It took just one session of cricket for all the optimism of the Proteas building on their successful tour of Sri Lanka in 2014 to disappear.
Instead, after just two days of play, Faf du Plessis and his troops are already in survival mode and, realistically, can now only hope to save the two-Test series against the Islanders.
A series victory seems out of the question.
On Friday, Sri Lanka finished on 111/4, an already substantial lead of 272.
However, that healthy position was made possible by their spinners, who decimated a feeble Protea batting order to shoot them out for 126.
It’s South Africa’s lowest Test total ever on the Island.
Faf’s birthday turns(!) into a nightmare
Du Plessis celebrated his 34th birthday on Friday.
On a personal level, it was a relatively fulfilling one given that he gritted it out to make 49, even though he hardly looked fluent and found the inside edge of his bat regularly when playing forward.
The problem with that contribution was that the next best score was Vernon Philander’s painstaking, 86-ball 18.
South Africa simply can’t seem to handle top-class spin in foreign conditions.
Yes, there were a few beauties bowled by die tweaker duo of Dilruwan Perera (4/46) and Rangana Herath (2/39) but the Proteas’ technical skill was also found wanting.
Dean Elgar’s backlift led to his downfall, Quinton de Kock can’t seem to pick off-spin, Temba Bavuma tried to sweep a delivery that was too full and Philander played back to a quicker delivery when he should’ve been forward.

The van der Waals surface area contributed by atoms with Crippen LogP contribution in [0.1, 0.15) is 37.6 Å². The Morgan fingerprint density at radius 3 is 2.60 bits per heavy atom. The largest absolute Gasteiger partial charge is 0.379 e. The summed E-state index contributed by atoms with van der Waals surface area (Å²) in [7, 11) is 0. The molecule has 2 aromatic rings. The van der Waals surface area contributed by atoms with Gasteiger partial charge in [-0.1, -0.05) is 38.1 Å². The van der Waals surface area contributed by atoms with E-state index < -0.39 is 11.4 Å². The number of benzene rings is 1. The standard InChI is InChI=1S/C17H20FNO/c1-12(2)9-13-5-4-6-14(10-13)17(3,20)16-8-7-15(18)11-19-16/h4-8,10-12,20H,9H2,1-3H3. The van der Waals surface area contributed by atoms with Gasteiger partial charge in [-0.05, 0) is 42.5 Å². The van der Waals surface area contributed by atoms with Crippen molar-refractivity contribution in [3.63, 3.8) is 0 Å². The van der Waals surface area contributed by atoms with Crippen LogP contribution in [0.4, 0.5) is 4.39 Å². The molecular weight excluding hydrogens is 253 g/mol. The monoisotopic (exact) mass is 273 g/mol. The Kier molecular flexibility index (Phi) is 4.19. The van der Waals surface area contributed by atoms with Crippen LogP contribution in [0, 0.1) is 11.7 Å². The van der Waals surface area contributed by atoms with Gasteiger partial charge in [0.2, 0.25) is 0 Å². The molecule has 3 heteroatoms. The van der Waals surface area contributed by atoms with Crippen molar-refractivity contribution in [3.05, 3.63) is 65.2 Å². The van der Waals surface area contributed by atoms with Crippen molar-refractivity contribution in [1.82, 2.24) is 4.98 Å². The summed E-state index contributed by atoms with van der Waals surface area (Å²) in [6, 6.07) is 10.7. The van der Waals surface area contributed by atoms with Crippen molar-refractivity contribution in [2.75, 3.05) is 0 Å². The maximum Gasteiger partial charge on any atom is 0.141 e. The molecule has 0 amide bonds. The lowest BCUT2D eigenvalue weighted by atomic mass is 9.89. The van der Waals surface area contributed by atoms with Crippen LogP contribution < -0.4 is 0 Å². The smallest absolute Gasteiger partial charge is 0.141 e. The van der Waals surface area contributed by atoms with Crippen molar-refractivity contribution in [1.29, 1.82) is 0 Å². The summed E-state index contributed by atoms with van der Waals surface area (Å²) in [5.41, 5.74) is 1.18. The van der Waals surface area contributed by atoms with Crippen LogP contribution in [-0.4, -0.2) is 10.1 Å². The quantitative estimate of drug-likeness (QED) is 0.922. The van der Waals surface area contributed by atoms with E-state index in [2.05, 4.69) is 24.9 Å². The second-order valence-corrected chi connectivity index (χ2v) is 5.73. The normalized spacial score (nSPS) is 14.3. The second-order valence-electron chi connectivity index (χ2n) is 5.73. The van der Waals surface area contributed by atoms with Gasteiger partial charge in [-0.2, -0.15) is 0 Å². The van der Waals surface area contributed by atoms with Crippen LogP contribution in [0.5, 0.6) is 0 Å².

Keshav Maharaj finds his mojo
The good thing about South Africa’s leading spinner is that when he seems down, it doesn’t take long for him to get up again.
The left-arm spinner looked off the pace in Sri Lanka’s first innings, struggling to find a consistent length.
It possibly had to do with the illness he suffered in last weekend’s warm-up, which meant he went “cold” into this game.
But Maharaj almost single-handedly kept the visitors in sight (sort of) in the final session.
He finished with 3/37.
While his wicket of Danushka Gunathilaka (17) was a tad fortunate – it wasn’t an intelligent slog to mid-wicket – but his other two scalps were fully deserved.
Dhananjaya de Silva had his off-stump rattled by a fabulous delivery that turned sharply away from middle before a flighted ball had Kusal Mendis struck in front.
Dimuth’s on another planet
Fresh from a magnificent, unbeaten 158 in the first innings, Sri Lankan opener Dimuth Karunaratne continued his splendid form with a fluent 60 off 80 deliveries.
The left-hander doesn’t seem to be batting on the same pitch.
He stroked seven boundaries and looked in control before he strangely played away from the body to a decent but hardly unplayable delivery from Kagiso Rabada (1/28).